I remember the first time I found myself in a country where English isn’t the native language. At eighteen, the furthest I had traveled away from home was to New York City. To say I was naïve would be an understatement; green, tenderfoot, and youthful. I knew traveling to India would be a different experience but I failed to grasp how daunting it would be.
The first time I noticed I was in a great minority was during a layover in Bahrain – the sounds, the stares, the unfamiliarity. The next 6 weeks in India were not much different. Our group had contacts there who spoke English but for the most part I was lost in a language that was foreign to me.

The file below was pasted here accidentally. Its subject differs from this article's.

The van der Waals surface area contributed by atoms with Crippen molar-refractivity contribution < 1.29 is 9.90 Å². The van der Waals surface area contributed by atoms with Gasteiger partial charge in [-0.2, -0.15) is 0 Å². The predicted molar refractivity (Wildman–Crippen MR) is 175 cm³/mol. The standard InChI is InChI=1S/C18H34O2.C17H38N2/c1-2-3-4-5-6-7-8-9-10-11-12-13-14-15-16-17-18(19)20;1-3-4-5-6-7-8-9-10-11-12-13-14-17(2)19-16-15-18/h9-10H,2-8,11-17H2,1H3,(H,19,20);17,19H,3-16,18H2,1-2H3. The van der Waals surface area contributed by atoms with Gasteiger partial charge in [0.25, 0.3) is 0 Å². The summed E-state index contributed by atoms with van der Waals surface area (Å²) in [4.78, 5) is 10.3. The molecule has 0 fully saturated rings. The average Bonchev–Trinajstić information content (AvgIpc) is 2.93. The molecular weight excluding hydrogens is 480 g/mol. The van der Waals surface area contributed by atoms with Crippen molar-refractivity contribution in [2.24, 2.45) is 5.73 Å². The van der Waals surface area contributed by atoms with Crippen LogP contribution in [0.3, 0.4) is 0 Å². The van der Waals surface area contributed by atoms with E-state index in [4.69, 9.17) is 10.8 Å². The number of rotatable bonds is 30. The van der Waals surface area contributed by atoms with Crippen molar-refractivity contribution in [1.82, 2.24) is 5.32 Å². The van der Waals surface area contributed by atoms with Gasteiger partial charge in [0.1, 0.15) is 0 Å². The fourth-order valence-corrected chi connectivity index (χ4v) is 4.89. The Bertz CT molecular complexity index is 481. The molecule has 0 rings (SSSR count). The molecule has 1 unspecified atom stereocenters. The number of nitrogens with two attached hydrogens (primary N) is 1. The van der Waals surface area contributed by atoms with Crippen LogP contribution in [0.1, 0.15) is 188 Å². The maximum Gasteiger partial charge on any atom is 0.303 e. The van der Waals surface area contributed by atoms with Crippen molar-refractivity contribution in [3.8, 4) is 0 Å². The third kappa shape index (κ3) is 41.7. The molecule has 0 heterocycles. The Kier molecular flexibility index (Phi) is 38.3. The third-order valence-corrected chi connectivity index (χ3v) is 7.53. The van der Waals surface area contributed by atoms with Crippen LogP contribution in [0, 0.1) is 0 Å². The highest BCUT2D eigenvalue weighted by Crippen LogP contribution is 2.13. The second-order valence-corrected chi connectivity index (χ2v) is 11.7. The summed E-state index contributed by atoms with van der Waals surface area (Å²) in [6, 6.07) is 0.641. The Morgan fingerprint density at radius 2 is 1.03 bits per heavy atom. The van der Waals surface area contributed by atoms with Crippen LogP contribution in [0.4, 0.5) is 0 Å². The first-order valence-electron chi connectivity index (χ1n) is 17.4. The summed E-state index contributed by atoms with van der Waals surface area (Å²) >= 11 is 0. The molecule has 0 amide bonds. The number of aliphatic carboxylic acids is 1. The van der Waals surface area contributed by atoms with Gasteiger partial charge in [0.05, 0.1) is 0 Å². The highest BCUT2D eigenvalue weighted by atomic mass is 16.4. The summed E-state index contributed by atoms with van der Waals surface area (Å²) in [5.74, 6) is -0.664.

I learned only enough Hindi to tell the rickshaw driver when to go and when to stop. Gesturing never quite conveyed what I was trying to say. A feeling of restlessness as people on the street around me spoke unfamiliar sounds at breakneck speed became my new norm. I remember straining, hoping to catch a familiar word.
The next time I would experience this feeling is 20 years later. On my first trip to Uganda in 2011, there were a few more English-speaking people. But again, I was relying on gestures to try and communicate with the native people. The villagers who came to our medical clinics spoke no English, and even though we had interpreters there were times the language barrier still loomed between us like a dense fog.